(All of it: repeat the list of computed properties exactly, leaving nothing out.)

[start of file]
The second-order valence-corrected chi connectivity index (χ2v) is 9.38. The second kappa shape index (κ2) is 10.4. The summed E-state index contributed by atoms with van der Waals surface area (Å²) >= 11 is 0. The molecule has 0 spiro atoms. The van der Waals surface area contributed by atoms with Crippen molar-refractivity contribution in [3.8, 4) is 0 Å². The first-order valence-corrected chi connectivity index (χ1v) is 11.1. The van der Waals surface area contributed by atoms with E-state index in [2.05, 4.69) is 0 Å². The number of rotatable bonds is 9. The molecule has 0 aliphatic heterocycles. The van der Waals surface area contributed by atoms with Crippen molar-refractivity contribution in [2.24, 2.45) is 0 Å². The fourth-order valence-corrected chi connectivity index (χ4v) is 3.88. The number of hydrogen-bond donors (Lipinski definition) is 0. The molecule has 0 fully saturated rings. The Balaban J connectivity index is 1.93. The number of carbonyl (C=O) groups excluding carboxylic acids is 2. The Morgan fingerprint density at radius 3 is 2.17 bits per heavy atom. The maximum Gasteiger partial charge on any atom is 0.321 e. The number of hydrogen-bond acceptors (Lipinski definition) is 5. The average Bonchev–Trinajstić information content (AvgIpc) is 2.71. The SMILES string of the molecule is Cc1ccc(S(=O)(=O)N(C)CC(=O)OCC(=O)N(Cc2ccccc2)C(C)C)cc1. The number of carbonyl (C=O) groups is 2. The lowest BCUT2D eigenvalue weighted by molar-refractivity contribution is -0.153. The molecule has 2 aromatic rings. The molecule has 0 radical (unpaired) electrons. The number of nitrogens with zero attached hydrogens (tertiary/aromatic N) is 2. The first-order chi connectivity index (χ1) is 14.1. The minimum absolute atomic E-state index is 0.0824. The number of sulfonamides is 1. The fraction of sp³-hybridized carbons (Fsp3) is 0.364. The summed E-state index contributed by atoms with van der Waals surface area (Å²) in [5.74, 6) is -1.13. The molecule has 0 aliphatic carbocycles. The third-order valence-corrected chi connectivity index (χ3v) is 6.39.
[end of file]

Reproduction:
The second-order valence-corrected chi connectivity index (χ2v) is 9.38. The second kappa shape index (κ2) is 10.4. The summed E-state index contributed by atoms with van der Waals surface area (Å²) >= 11 is 0. The molecule has 0 spiro atoms. The van der Waals surface area contributed by atoms with Crippen molar-refractivity contribution in [3.8, 4) is 0 Å². The first-order valence-corrected chi connectivity index (χ1v) is 11.1. The van der Waals surface area contributed by atoms with E-state index in [2.05, 4.69) is 0 Å². The number of rotatable bonds is 9. The molecule has 0 aliphatic heterocycles. The van der Waals surface area contributed by atoms with Crippen molar-refractivity contribution in [2.24, 2.45) is 0 Å². The fourth-order valence-corrected chi connectivity index (χ4v) is 3.88. The number of hydrogen-bond donors (Lipinski definition) is 0. The molecule has 0 fully saturated rings. The Balaban J connectivity index is 1.93. The number of carbonyl (C=O) groups excluding carboxylic acids is 2. The Morgan fingerprint density at radius 3 is 2.17 bits per heavy atom. The maximum Gasteiger partial charge on any atom is 0.321 e. The number of hydrogen-bond acceptors (Lipinski definition) is 5. The average Bonchev–Trinajstić information content (AvgIpc) is 2.71. The SMILES string of the molecule is Cc1ccc(S(=O)(=O)N(C)CC(=O)OCC(=O)N(Cc2ccccc2)C(C)C)cc1. The number of carbonyl (C=O) groups is 2. The lowest BCUT2D eigenvalue weighted by molar-refractivity contribution is -0.153. The molecule has 2 aromatic rings. The molecule has 0 radical (unpaired) electrons. The number of nitrogens with zero attached hydrogens (tertiary/aromatic N) is 2. The first-order chi connectivity index (χ1) is 14.1. The minimum absolute atomic E-state index is 0.0824. The number of sulfonamides is 1. The fraction of sp³-hybridized carbons (Fsp3) is 0.364. The summed E-state index contributed by atoms with van der Waals surface area (Å²) in [5.74, 6) is -1.13. The molecule has 0 aliphatic carbocycles. The third-order valence-corrected chi connectivity index (χ3v) is 6.39.